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Impact of soil conditions
Posted by: brother steve
Date: October 30, 2017 04:33PM
Thought this was interesting. Its a Pdf from a plasma cutter grounding plan I'm working on. But I am always thinking of metal detecting.


Impact of soil conditions on grounding. Though the overall effectiveness of a buried grounding system depends on many factors, the resistance of the earth (or earth resistivity) significantly impacts overall impedance of the buried conductor. Soil characteristics, such as moisture content, soil temperature and type, determine the overall resistivity of the earth. When grounding your system, always keep the following in mind:
 Moisture content.

The soil's moisture content is important because it helps chemicals in the soil that surround ground conductors carry the electrical current. In general, the higher the moisture content, the lower the soil's resistivity. When moisture content falls below 10%, resistivity increases significantly.
 Soil temperature.
 Soil type.
Temperatures below freezing also increase soil resistivity. As soon as moisture turns to ice, resistivity
increases sharply. In areas subject to freezing, driving a ground rod below the frost line is required to maintain a low-resistance ground.
Black dirt, or soils with high organic content, are usually good conductors because they retain higher moisture levels and have a higher electrolyte level: leading to low soil resistivity. Sandy soils, which drain
faster, have a much lower moisture content and electrolyte level. Therefore, they have a higher impedance. Solid rock and volcanic ash, such as that found in Hawaii, contain virtually no moisture or electrolytes. These
soils have high levels of resistivity, and effective grounding is difficult to achieve. See Table 1 (in original article) for resistivities of different soils.

Re: Impact of soil conditions
Posted by: IDXMonster
Date: October 30, 2017 06:05PM
Very interesting read Steve,I enjoy someone else's curiosity in every aspect of the hobby and how the environment itself in particular affects our outcome on a given hunt. We can do all the situational testing we want with test boxes and gardens and air testing,but....EVERY target is its own animal,regardless if the makeup of it is exactly the same as the next. Thats where it really counts to have a machine that performs well in a wide variety of environments,and to know it well. I've had ASTOUNDING success with the CTX,for example,because it's just very capable in the first place. It WILL find stuff. Some "lesser" machines CAN find that stuff. There's a long leap between "WILL" and "CAN". And somewhere in that long leap are all of the factors that your article mentions. Very very interesting stuff. Minelab has the EMI,ground mineralization and ability to see multiple targets on screen covered. But there are always at least a few other variables...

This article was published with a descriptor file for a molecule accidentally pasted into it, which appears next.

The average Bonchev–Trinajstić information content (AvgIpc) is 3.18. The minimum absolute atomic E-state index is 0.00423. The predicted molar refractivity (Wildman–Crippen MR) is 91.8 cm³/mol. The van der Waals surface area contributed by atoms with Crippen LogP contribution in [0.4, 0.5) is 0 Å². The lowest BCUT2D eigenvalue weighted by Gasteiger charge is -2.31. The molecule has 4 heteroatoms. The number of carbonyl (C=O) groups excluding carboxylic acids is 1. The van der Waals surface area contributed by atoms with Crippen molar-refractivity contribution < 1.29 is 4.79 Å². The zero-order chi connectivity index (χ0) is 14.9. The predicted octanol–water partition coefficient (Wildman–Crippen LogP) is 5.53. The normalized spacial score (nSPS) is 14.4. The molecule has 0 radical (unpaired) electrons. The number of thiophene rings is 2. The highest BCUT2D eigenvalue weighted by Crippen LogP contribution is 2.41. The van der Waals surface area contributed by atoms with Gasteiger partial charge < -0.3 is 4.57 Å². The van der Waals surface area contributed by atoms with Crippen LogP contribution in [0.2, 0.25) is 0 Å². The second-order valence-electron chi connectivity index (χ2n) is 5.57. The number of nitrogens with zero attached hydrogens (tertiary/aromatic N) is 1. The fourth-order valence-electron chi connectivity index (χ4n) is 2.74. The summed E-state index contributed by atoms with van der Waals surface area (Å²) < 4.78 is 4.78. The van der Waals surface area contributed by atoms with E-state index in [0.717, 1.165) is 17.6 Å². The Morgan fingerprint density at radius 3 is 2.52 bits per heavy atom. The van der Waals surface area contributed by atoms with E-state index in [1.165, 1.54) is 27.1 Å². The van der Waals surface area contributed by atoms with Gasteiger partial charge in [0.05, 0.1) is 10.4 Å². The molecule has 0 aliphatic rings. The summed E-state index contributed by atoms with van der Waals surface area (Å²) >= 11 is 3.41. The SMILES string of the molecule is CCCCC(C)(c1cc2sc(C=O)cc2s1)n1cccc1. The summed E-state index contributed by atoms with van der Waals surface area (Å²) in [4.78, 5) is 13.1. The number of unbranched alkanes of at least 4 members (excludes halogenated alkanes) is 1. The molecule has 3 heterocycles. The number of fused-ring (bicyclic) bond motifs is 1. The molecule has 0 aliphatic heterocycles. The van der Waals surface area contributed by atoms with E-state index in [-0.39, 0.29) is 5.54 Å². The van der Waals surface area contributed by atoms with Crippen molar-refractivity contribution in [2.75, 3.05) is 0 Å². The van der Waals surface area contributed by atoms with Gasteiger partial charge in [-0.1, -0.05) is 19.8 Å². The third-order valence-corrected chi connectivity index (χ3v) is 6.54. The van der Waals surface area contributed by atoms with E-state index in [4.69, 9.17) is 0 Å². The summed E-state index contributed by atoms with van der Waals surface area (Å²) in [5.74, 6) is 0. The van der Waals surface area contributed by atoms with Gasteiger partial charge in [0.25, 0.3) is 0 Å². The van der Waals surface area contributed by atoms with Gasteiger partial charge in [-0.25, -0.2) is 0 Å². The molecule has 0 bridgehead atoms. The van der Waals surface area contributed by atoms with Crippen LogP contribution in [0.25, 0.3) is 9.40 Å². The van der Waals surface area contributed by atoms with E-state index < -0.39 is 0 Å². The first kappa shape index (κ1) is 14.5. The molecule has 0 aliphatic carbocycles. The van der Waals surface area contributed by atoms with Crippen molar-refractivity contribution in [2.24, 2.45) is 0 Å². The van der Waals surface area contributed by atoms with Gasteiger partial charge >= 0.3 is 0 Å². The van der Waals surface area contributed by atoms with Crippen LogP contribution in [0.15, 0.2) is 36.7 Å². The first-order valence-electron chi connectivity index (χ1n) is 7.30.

Re: Impact of soil conditions
Posted by: Architex
Date: October 30, 2017 09:56PM
The ability to see more than one target is my favorite thing about my CTX.



One Man's Trash...........is what I usually find.

XP Deus / CTX 3030

Where are the diamond rings?.............They said there'd be diamond rings !.

Re: Impact of soil conditions
Posted by: glenn3-88
Date: November 01, 2017 10:33AM
Never really put much thought to it but just as in deer hunting there are more productive times to go hunting, so is there more productive times
to metal detect. I have always had best luck after a rain whether heavy or light (1/2") has had time to soak in. Always seems that
the detector responds faster, louder, and with more depth. Another thing, where I live is very loamy thick soil and clay after you get down
past 6 to 8 inches. However, I own another farm about 9 miles north of where I am that is black sand. Normal dry conditions there you
can get a lot of depth but after it rains, the depth and accuracy increases dramatically because of the looseness of the sand.

Makes sense that if there is an old homestead in loamy clay conditions to hunt there soon after a rain and spend your dry time in sandy
soil if you have these conditions as I do here.

All that being said, there is one last soil condition you really would want to avoid UNLESS you have had a recent rain. Here in S. C. we
do have areas of Sandy Clay. It is hard as a brick when hot and dry. The only time I hunt it is the day after a good rain regardless of
how much rain due to it being on a hill. It's so hard that it takes a long soaking rain to penetrate the hard surface. In 3 more days, you're
out of luck.

Brother Steve, you are dead on, on this soil condition. I compare it to grabbing a 110 volt raw wire standing on concrete with rubber boots
as opposed to standing in a foot of water barefoot. Moisture produces better, more dependable return.

Great advise.

Re: Impact of soil conditions
Posted by: IDXMonster
Date: November 01, 2017 12:16PM
Well stated Glenn. Us working stiffs have to hunt when we can but if you can pick and choose,it makes ALOT of sense to pay attention to these things!

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